May 9, 2012 -- A Yugoslavian-born custodian at New York's Columbia University will be trading in his uniform for a cap and gown this weekend when he graduates with honors after working on his degree for 12 years.
Gac Filipaj, 52, will graduate with a bachelor's degree in classics with honors from Columbia's School of General Studies.
"I'm proud and I'm extremely happy," Filipaj told ABC News.
It's been a long road for Filipaj who fled to the United States from war-torn Yugoslavia in 1992, leaving behind his parents and siblings on a family farm in Montenegro.
Filipaj has always been a dedicated student. When he was living in Montenegro and working on his family's farm, he attended the Law College in Belgrade as a part-time student.
"As a part-time student, I only had to be present for the exams. So I would travel overnight by train, for eight hours, to take exams and then return to help my family on our farm," he said in a statement. "Eventually I began rooming with a friend near campus, but the fighting in Yugoslavia prevented me from finishing my degree."
He arrived in New York speaking virtually no English and settled in Bronx where he started taking English classes at Theodore Roosevelt High School.
Filipaj asked a friend what the best school in New York was and his friend pointed him to Columbia University, one of the country's top Ivy League schools.
He took a job there as a custodian for six years while he learned to speak English. When he was proficient enough, he began taking classes part-time.
The dedicated student and worker would go to class in the morning and then do his custodian work from afternoon until night before heading home to the Bronx to study.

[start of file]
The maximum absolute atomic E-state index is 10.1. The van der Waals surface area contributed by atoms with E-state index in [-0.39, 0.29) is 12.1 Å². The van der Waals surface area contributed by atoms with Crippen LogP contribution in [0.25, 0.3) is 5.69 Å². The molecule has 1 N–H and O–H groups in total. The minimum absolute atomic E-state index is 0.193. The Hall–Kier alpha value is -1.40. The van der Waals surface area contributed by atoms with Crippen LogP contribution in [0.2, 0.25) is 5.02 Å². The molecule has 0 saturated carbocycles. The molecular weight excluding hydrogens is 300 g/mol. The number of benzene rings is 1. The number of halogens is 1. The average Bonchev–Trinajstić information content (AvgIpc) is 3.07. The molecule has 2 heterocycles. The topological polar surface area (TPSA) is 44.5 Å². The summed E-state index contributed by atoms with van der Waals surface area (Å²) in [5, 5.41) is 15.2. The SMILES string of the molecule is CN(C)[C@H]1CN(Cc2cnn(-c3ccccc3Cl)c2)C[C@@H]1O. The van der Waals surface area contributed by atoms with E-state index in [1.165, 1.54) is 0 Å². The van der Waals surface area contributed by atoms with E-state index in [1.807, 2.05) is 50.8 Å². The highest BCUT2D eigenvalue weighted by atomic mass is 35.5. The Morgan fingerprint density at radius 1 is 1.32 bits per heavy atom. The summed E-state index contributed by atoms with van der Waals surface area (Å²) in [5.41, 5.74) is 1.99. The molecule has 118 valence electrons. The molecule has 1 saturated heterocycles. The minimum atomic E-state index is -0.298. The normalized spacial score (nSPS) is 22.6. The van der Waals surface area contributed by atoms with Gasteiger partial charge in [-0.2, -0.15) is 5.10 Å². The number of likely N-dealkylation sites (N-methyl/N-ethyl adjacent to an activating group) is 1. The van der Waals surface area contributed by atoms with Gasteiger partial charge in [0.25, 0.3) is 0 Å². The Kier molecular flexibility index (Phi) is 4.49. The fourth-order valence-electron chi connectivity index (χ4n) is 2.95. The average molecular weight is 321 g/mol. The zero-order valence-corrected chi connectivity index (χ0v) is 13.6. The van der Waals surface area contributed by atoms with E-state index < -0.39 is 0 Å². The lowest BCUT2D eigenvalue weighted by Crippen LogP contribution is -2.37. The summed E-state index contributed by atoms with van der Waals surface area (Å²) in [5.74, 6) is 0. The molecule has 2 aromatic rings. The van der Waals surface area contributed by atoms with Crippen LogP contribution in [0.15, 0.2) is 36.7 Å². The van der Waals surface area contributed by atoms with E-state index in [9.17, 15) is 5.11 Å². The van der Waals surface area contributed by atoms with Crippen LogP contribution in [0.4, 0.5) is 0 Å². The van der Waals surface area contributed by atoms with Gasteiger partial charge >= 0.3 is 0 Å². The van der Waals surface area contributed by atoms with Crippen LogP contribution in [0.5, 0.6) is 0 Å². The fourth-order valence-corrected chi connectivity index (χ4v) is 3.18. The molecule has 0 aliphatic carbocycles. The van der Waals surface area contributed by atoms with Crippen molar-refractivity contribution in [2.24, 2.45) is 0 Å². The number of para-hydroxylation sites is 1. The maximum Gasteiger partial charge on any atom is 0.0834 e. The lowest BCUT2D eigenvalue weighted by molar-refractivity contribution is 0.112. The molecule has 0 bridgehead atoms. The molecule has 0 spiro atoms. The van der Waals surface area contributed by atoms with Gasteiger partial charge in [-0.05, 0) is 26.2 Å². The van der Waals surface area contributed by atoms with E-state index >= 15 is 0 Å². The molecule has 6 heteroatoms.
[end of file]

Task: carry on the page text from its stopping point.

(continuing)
The university provides tuition exemption for employees for a number of courses per semester. The school does not have special classes for employees and instead mainstreams them into classes with all of the other students and the same tough requirements.
"They're in class with all of the other highly talented undergraduates," Peter Awn, dean of the School of General Studies, told ABCNews.com. "Students with untraditional backgrounds add significantly to intellectual discourse."
Awn has been a longtime admirer of Filipaj's work ethic and positive attitude.
"You meet him and even when he's working, you get a big smile and you can just see this sense of pride in what he's doing here at Columbia," Awn said. "He's one of those people that believe that if you work hard at anything, be that his custodial responsibilities or his academic responsibilities, you can create that sense of accomplishment and value."
One or two classes a semester and 19 years later, his hard work has paid off.
"I am extremely pleased and happy to see the results of my efforts pay off after all of this time. I have truly enjoyed my professors, especially Professor Gareth Williams, and being in classes with young people who are extremely mature in their approach to their coursework," Filipaj said in a statement.
Filipaj told ABC News that his only regret is that his father died three weeks ago and did not know how Filipaj had been working on his education. He wished he could have told his father "because he thought that I'm not that smart," he said.
He still sends most of his salary to his family in Montenegro.
In addition to being smart, he is ambitious and intends to earn a master's degree or PhD in classics, languages or philosophy.
"I would say that I have fulfilled half of my dream—going to graduate school would complete it," Filipaj said. Awn is confident that Filipaj will continue his education.
"I'm sure I'm going to see him in a classroom, at some point, on the other side of the desk," he said with a laugh.
According to Columbia, Filipaj wants to take a semester off to focus on his job and then he plans to start studying again, probably at Columbia where he would get the tuition exemption.